Some of NABO's work on behalf of boaters!

Much of what we achieve goes unseen by the waterways community, even boaters and our own membership, because it goes on behind the scenes. It is often not about winning or loosing but about maintaining a long term relationship with navigation autorities and refreshing the knowledge of what is going on. It is from this strength that we can campaign and respond to individual events or wider consultations.

However, there are certain areas in which we have been instrumental in affecting the waterways world.

If you scan the website you will see some of these achievements. In this section we list some of the successes since our inception.

Vice Chair mark has been writing a monthly column in 2018 for Towpath Talk. The item appears normally on the inside of the back page of the paper typically if 5-600 words. He has been responsible for the subject matter and keeps it topical focussing on the views of boaters he has met and NABO members. He aims to be constructive and thought provoking. Sometimes it is necessary to be critical of CRTs actions but where possible, alternative policy options are suggested . Topics often reflect those that appear in NABO’s Facebook page and other boating related social media. Areas covered over the year have been broad ranging from , dredging, visitor moorings, friends and volunteers, funding , enforcement, stoppages ,licensing, infrastructure, attracting new boaters. Hopefully following NABOs aim which is to be a critical friend of CRT.

NABO is an active member of this informal forum which brings together organisations with navigational interests, with meetings often having invited representatives of waterways authorities.

NINF members include AWCC, BM, CBOA, GOBA, RBOA, IWA, TBA and DBA. Meetings ensure regular dialogue between these organisations and especially those concerned with waterways covered by CRT and the EA.

Over the past year (2018) much discussion has revolved around the possible inclusion of EA's navigational responsibilities into CRT - NABO is one of the few organisations which has expressed concerns about this, feeling that CRT has yet to prove that it can effectively cope with its current responsibilities!

NABO is committed to work together with other waterways representive groups, recognising their expertise in specialist areas, but maintaining our own independence.

The Middle Level Commissioners, the land drainage authority for over 120 miles of The Fens waterways, have been working to change the laws under which they operate, effectively to ensure that in future all boaters will have to pay a licence fee, have a BSS certificate and are insured. The original bye laws date back to 1875.

When debated by the House of Lords, NABO publically supported the Bill in principle but felt strongly that there should be the provision for an agreed minimum level of facilities and visitor moorings.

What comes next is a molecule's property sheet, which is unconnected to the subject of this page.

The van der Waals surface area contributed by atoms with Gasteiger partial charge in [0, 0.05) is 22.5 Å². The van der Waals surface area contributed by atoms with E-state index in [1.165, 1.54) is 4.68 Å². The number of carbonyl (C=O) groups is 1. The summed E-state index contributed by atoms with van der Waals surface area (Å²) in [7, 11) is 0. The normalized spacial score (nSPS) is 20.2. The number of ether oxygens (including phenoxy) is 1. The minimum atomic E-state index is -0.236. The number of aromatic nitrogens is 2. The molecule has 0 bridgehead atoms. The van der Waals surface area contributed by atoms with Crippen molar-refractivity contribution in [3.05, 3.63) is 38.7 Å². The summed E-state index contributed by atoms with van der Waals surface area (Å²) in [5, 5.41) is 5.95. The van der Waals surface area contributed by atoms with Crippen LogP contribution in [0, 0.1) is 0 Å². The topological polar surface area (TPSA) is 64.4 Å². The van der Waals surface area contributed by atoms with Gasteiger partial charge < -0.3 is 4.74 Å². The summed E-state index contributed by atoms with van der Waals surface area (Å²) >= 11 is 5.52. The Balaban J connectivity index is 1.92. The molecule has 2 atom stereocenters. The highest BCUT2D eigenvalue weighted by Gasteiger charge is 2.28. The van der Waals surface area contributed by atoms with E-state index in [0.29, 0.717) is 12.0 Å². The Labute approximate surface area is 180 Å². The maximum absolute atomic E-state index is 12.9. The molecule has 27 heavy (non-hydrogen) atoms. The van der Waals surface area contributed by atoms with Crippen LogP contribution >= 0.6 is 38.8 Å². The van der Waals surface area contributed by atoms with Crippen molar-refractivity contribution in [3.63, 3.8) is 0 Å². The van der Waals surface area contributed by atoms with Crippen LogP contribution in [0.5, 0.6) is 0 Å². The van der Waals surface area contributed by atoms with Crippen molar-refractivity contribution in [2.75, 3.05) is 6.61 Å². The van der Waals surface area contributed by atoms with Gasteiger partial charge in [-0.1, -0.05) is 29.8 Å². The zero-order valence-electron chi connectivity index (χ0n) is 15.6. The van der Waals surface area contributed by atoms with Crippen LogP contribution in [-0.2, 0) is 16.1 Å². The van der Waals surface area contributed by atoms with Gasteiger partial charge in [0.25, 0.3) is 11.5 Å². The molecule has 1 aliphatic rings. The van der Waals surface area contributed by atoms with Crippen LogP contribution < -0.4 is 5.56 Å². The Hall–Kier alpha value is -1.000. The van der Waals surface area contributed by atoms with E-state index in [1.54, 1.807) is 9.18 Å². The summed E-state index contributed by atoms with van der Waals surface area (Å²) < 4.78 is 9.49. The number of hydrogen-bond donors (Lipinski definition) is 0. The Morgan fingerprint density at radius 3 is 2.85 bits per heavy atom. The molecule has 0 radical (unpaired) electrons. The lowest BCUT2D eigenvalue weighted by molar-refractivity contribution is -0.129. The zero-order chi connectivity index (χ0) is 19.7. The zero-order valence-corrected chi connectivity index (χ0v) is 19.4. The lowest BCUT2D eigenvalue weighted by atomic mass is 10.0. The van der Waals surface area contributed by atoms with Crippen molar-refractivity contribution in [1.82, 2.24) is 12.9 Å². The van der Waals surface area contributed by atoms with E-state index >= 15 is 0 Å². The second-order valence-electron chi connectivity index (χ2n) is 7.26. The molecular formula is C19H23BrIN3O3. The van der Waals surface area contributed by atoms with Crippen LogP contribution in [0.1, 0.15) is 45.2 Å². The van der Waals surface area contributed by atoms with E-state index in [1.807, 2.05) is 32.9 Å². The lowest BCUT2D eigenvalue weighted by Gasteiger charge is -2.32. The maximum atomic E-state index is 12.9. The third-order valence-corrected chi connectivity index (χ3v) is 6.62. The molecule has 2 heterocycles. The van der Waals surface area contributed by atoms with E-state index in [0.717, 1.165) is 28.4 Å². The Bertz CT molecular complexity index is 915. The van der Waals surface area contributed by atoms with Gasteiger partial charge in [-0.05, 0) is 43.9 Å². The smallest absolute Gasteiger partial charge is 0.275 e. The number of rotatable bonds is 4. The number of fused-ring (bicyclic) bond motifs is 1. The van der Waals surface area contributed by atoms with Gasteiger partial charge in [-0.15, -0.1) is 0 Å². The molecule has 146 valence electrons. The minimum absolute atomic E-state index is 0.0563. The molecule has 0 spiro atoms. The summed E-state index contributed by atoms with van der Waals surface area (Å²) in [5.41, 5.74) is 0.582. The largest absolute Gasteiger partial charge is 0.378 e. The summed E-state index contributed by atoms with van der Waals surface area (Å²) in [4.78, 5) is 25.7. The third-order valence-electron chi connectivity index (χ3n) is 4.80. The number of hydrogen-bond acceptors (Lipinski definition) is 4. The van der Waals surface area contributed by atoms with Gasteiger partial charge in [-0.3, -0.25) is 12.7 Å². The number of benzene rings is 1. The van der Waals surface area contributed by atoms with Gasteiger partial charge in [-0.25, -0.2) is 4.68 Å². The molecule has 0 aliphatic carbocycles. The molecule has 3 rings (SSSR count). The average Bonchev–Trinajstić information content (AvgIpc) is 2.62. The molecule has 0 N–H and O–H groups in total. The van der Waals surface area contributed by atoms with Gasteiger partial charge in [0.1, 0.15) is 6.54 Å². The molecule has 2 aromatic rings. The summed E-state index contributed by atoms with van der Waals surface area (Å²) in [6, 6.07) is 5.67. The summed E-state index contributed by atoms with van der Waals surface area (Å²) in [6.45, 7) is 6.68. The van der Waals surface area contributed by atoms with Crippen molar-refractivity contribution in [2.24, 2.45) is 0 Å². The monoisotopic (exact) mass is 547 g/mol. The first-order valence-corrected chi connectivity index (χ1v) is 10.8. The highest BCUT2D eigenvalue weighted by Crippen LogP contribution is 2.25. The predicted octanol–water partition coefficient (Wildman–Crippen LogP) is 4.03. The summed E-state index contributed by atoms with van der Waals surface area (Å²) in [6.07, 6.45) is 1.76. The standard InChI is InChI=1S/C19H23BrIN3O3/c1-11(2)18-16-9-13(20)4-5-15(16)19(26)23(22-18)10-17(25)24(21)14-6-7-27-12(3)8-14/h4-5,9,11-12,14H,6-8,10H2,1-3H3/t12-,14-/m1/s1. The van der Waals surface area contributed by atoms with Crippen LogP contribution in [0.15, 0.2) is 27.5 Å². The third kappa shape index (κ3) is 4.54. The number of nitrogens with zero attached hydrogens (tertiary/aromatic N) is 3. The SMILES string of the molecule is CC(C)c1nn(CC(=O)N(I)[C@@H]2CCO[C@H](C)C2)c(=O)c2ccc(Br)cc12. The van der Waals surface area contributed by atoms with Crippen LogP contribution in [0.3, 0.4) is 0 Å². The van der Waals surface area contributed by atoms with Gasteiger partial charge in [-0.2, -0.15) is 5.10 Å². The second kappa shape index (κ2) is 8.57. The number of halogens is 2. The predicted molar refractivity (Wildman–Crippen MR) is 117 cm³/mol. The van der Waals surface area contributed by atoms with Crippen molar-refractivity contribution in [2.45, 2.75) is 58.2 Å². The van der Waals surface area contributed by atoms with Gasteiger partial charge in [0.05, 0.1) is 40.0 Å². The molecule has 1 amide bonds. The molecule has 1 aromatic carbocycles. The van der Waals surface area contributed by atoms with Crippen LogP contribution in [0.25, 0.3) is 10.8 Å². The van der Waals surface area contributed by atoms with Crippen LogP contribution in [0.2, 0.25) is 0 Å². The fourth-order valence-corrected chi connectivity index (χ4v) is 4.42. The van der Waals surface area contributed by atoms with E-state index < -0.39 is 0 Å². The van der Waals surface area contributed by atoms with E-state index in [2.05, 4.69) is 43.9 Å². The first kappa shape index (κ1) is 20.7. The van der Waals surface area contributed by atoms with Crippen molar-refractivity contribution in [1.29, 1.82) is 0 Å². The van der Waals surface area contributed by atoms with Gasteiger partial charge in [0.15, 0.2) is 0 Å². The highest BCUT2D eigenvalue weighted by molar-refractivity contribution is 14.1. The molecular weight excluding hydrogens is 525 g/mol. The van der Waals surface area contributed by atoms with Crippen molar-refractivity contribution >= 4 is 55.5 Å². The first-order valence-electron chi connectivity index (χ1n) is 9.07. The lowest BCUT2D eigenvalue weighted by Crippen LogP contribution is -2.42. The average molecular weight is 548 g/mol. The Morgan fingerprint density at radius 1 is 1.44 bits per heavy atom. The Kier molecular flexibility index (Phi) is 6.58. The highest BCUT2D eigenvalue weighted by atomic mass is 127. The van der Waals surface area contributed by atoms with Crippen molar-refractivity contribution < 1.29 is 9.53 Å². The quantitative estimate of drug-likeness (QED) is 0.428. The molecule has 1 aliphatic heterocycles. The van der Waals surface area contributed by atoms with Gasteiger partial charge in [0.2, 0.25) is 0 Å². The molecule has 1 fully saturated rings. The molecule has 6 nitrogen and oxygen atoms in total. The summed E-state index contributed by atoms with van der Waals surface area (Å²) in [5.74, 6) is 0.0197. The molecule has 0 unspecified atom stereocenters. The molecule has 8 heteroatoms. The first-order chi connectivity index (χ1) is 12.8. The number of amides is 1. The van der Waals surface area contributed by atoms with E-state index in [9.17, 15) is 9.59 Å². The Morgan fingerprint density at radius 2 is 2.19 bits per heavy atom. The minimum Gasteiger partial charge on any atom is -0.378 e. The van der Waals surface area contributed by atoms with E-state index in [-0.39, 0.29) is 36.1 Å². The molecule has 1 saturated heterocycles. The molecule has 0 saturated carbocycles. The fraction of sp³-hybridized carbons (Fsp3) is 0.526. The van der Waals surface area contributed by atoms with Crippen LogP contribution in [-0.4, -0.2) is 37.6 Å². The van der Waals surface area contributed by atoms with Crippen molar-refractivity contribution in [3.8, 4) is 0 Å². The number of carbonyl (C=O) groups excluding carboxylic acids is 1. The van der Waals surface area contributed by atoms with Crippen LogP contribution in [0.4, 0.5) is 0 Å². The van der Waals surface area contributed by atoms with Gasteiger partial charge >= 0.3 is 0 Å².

NABO was most pleased that this commitment has been accepted in full, see this letter of undertaking.

The draft of new bye laws supplied to us in October 18 is here.

The Middle Level web pages are here

CRT operate a number of important "advisory groups" covering a range of different areas from freight and navigation to volunteering and heritage. These are committees set up to provide a consultation body for CRT discuss proposals, policy and performance. For boaters the "Navigation Advisory Groups" or NAGs are the relevant committee.

NAG comprises boaters with a variety of backgrounds to bring as broad a range of perspectives as possible to decision making. These representative are appointed in their own right, and not as orgaisational representatives. Never the less they are expected, where available, to bring the wider knowledge of boating organisations to the meeting.

There are two parts to NAG, and a NABO Council member is appointed to both parts.

NABO campaigns extensively on mooring strategies. This is a significant issue, and is guaranteed to gather wide views, regardless of boating patterns. Everybody wants a good safe mooring near that pub, shop, car park or remote spot in the country. Towns, villages and canalside venues want visitor moorings so that customers can come and go. And they also want enough boats to provide a destination venue for non boating visitors. Liveaboards want moorings near to service, amenity and transport links. And nobody wants long lines of boat to pass at tickover. So not an easy issue.

NABO recently overturned most of the SE moorings strategy because it was not evidence based. The restrictions proposed were based on complaints by a few, and these did not stand up to challenge. CRT had failed to record available space on visitor moorings. NABO established that the proposals were unnecessary.

To keep up with all this NABO has a mooring officer Mark, also vice Chairman at the moment and NAG member.